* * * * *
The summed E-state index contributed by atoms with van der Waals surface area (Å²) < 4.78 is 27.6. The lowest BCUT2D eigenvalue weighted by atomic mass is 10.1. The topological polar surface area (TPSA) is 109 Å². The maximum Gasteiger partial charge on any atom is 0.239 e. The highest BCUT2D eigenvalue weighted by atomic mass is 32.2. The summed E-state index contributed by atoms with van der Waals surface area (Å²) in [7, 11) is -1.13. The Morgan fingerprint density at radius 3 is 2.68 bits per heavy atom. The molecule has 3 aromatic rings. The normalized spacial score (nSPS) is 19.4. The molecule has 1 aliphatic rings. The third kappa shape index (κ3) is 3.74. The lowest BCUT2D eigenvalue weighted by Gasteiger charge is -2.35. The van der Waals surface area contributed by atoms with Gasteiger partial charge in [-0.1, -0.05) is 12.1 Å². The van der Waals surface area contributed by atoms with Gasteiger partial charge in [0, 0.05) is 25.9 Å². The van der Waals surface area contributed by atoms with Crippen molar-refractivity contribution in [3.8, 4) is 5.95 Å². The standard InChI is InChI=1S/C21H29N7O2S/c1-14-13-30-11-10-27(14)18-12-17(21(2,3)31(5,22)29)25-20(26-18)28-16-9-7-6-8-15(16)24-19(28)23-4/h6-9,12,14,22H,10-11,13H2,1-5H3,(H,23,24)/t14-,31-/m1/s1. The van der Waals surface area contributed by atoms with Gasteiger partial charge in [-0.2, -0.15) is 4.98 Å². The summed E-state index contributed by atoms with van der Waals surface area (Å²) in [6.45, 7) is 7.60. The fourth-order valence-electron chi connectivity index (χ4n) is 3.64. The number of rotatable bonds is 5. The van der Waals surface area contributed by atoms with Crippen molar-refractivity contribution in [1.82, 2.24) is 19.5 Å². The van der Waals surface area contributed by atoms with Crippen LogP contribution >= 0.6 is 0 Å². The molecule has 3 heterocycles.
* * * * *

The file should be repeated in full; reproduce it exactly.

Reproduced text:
The summed E-state index contributed by atoms with van der Waals surface area (Å²) < 4.78 is 27.6. The lowest BCUT2D eigenvalue weighted by atomic mass is 10.1. The topological polar surface area (TPSA) is 109 Å². The maximum Gasteiger partial charge on any atom is 0.239 e. The highest BCUT2D eigenvalue weighted by atomic mass is 32.2. The summed E-state index contributed by atoms with van der Waals surface area (Å²) in [7, 11) is -1.13. The Morgan fingerprint density at radius 3 is 2.68 bits per heavy atom. The molecule has 3 aromatic rings. The normalized spacial score (nSPS) is 19.4. The molecule has 1 aliphatic rings. The third kappa shape index (κ3) is 3.74. The lowest BCUT2D eigenvalue weighted by Gasteiger charge is -2.35. The van der Waals surface area contributed by atoms with Gasteiger partial charge in [-0.1, -0.05) is 12.1 Å². The van der Waals surface area contributed by atoms with Gasteiger partial charge in [0, 0.05) is 25.9 Å². The van der Waals surface area contributed by atoms with Crippen molar-refractivity contribution in [3.8, 4) is 5.95 Å². The standard InChI is InChI=1S/C21H29N7O2S/c1-14-13-30-11-10-27(14)18-12-17(21(2,3)31(5,22)29)25-20(26-18)28-16-9-7-6-8-15(16)24-19(28)23-4/h6-9,12,14,22H,10-11,13H2,1-5H3,(H,23,24)/t14-,31-/m1/s1. The van der Waals surface area contributed by atoms with Gasteiger partial charge in [-0.2, -0.15) is 4.98 Å². The summed E-state index contributed by atoms with van der Waals surface area (Å²) in [6.45, 7) is 7.60. The fourth-order valence-electron chi connectivity index (χ4n) is 3.64. The number of rotatable bonds is 5. The van der Waals surface area contributed by atoms with Crippen molar-refractivity contribution in [1.82, 2.24) is 19.5 Å². The van der Waals surface area contributed by atoms with Crippen LogP contribution >= 0.6 is 0 Å². The molecule has 3 heterocycles.